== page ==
A Character Problem With Assembling The Avengers

It's a great time to be a comic book fan. Readers just enjoyed Free Comic Book Day, May the Fourth Be With You and Toronto Comics Art Festival all on the same weekend. Oh, and The Avengers just hit theaters, racing to $200 million stateside in only three days of release.

Reviews of the film are generally positive, with many lauding Joss Whedon's handling of the universe and the core characters part of the team. And rightfully so. He took what was seemingly an impossible task (just ask George Miller and DC) and actually made it happen.

Does the $200 million success of The Avengers mean that more comic movies be as bombastic and superstar laden as The Avengers from here on out? Or will more movies go the Christopher Nolan route and bring to life grittiness and realism?

As the acceptance of comics widens and they become more mainstream, bigger publishers like Marvel and DC are going to be tempted. They're going to be tempted to sacrifice some facets of their characters for explosions, intergalactic fights and loose storylines.

Anyone that's seen The Avengers will likely agree on many of the same things. There's lots of nods to the fans, such as the Helicarrier, character nuances cultured from years of comic book appearances and an epic battle in New York City that spans probably the last third of the movie. The humor was there at times, which provided moments of brevity in the face of an oncoming intergalactic threat.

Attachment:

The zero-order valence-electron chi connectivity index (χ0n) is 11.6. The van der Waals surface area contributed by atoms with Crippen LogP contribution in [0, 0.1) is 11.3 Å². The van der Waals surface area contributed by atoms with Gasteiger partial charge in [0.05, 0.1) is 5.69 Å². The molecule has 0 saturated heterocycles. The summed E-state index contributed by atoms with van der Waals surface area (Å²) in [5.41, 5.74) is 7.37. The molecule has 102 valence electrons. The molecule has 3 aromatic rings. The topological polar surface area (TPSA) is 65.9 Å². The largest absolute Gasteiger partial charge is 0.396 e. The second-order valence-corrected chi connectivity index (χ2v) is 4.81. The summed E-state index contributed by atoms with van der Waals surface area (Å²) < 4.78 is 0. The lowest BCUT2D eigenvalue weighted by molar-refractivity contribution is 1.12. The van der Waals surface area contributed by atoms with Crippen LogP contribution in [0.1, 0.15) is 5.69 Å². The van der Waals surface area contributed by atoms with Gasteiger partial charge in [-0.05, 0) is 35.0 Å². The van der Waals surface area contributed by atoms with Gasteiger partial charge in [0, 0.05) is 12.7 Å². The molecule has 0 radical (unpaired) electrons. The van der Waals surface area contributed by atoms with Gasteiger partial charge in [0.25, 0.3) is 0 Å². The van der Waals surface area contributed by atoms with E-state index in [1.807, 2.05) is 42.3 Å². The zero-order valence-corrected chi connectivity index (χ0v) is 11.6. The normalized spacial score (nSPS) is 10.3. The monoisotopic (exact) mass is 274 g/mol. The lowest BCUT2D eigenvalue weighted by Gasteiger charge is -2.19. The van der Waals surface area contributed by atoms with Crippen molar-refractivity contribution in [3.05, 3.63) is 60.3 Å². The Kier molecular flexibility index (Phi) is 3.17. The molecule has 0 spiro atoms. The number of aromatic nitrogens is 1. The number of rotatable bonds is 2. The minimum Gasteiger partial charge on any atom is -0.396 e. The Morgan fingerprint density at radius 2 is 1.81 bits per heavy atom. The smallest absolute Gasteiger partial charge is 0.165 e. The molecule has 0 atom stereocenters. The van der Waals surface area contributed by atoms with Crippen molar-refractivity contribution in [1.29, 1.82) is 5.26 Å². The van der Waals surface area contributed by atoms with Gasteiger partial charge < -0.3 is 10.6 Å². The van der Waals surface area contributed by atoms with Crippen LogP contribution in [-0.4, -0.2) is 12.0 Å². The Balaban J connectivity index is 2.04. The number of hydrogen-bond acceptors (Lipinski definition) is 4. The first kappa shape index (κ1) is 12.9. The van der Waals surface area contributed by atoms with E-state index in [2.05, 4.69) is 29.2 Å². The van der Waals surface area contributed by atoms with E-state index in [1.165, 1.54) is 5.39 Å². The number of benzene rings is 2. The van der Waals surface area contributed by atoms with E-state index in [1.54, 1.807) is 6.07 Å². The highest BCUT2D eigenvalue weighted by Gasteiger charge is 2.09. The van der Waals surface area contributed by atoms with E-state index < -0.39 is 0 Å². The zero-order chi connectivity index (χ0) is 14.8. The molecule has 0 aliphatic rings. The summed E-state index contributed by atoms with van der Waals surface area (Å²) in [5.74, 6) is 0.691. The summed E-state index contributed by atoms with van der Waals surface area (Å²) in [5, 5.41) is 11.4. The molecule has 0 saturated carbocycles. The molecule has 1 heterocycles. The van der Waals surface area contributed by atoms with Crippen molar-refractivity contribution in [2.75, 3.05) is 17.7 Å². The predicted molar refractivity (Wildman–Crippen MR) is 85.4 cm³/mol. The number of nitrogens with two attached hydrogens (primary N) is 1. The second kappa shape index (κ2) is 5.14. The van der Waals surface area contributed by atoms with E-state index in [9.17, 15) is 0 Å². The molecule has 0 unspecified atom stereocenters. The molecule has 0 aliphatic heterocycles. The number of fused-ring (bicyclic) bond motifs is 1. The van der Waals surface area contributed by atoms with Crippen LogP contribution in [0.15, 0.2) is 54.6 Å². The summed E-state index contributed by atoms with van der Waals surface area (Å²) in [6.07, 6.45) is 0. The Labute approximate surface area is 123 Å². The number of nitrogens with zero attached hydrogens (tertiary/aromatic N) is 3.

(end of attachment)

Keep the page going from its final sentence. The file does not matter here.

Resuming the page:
It's also likely you might feel the character development is a little weak. Mark Ruffalo is a great Bruce Banner/Hulk and Whedon nailed that character. The invidual heroes themselves are given room to play within their characters, which makes the first time they're all fighting together feel more organic.

The story was a little loose though. Loki's motivations for his actions weren't entirely convincing, nor were the reasons that all of the Avengers decided to join forces. The character development for the Avengers was mostly handled through the standalone films, leaving little to actually play out in The Avengers.

Marvel could have just as easily done the "Christopher Nolan" approach with Avengers and made it dark and gritty; they could have done "Civil War" and had Captain America die. On the other hand, DC could've done with Batman Begins and The Dark Knight what Marvel did with The Avengers and made it more action-oriented.

(Well, DC did do that with both Batman Forever and Batman and Robin. It didn't work out too well. And--in all fairness--The Dark Knight did have its share of action-oriented set pieces.)

Yes, there was a galvanizing moment about halfway through the movie. That moment probably didn't resonate with a lot of the audience though, because they're not as invested in the film as some on that level. Comic fans are seeing it regardless, but it's likely that a lot of the mainstream audience that saw the movie though might not have seen it out of interest for the Avengers. They probably wanted to see the movie out of interest in seeing where the individual movies led to.